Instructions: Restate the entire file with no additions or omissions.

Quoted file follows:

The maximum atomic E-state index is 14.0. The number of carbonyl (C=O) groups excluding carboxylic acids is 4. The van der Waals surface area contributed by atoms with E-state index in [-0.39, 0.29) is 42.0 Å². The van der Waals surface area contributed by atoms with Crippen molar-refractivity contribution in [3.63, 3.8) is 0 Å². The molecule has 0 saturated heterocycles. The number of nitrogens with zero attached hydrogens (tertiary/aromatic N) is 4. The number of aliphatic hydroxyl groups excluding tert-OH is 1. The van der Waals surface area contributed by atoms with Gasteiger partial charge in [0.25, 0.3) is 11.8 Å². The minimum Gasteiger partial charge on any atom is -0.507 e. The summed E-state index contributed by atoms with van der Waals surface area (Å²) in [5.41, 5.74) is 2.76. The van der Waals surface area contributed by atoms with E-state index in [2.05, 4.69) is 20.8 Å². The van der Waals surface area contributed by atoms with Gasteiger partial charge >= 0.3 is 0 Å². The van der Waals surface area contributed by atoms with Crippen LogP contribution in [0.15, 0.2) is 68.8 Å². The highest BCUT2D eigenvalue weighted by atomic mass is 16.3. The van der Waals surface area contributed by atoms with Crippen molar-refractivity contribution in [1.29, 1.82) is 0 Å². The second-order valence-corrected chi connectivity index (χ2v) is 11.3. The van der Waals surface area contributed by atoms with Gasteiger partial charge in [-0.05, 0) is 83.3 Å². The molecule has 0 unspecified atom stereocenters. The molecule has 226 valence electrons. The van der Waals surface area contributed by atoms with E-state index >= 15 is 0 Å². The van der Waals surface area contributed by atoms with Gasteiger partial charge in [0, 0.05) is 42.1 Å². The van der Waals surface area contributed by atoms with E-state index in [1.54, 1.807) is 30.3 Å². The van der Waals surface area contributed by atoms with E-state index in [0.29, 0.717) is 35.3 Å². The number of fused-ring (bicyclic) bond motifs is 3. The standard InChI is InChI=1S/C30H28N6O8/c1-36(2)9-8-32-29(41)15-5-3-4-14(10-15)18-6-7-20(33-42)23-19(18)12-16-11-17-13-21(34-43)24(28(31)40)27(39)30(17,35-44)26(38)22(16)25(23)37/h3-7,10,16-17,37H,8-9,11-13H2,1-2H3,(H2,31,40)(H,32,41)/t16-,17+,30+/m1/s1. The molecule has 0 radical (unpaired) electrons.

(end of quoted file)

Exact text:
The maximum atomic E-state index is 14.0. The number of carbonyl (C=O) groups excluding carboxylic acids is 4. The van der Waals surface area contributed by atoms with E-state index in [-0.39, 0.29) is 42.0 Å². The van der Waals surface area contributed by atoms with Crippen molar-refractivity contribution in [3.63, 3.8) is 0 Å². The molecule has 0 saturated heterocycles. The number of nitrogens with zero attached hydrogens (tertiary/aromatic N) is 4. The number of aliphatic hydroxyl groups excluding tert-OH is 1. The van der Waals surface area contributed by atoms with Gasteiger partial charge in [0.25, 0.3) is 11.8 Å². The minimum Gasteiger partial charge on any atom is -0.507 e. The summed E-state index contributed by atoms with van der Waals surface area (Å²) in [5.41, 5.74) is 2.76. The van der Waals surface area contributed by atoms with E-state index in [2.05, 4.69) is 20.8 Å². The van der Waals surface area contributed by atoms with Gasteiger partial charge >= 0.3 is 0 Å². The van der Waals surface area contributed by atoms with Crippen LogP contribution in [0.15, 0.2) is 68.8 Å². The highest BCUT2D eigenvalue weighted by atomic mass is 16.3. The van der Waals surface area contributed by atoms with Crippen molar-refractivity contribution in [1.29, 1.82) is 0 Å². The second-order valence-corrected chi connectivity index (χ2v) is 11.3. The van der Waals surface area contributed by atoms with Gasteiger partial charge in [-0.05, 0) is 83.3 Å². The molecule has 0 unspecified atom stereocenters. The molecule has 226 valence electrons. The van der Waals surface area contributed by atoms with E-state index >= 15 is 0 Å². The van der Waals surface area contributed by atoms with Gasteiger partial charge in [0, 0.05) is 42.1 Å². The van der Waals surface area contributed by atoms with E-state index in [1.54, 1.807) is 30.3 Å². The van der Waals surface area contributed by atoms with E-state index in [0.29, 0.717) is 35.3 Å². The number of fused-ring (bicyclic) bond motifs is 3. The standard InChI is InChI=1S/C30H28N6O8/c1-36(2)9-8-32-29(41)15-5-3-4-14(10-15)18-6-7-20(33-42)23-19(18)12-16-11-17-13-21(34-43)24(28(31)40)27(39)30(17,35-44)26(38)22(16)25(23)37/h3-7,10,16-17,37H,8-9,11-13H2,1-2H3,(H2,31,40)(H,32,41)/t16-,17+,30+/m1/s1. The molecule has 0 radical (unpaired) electrons.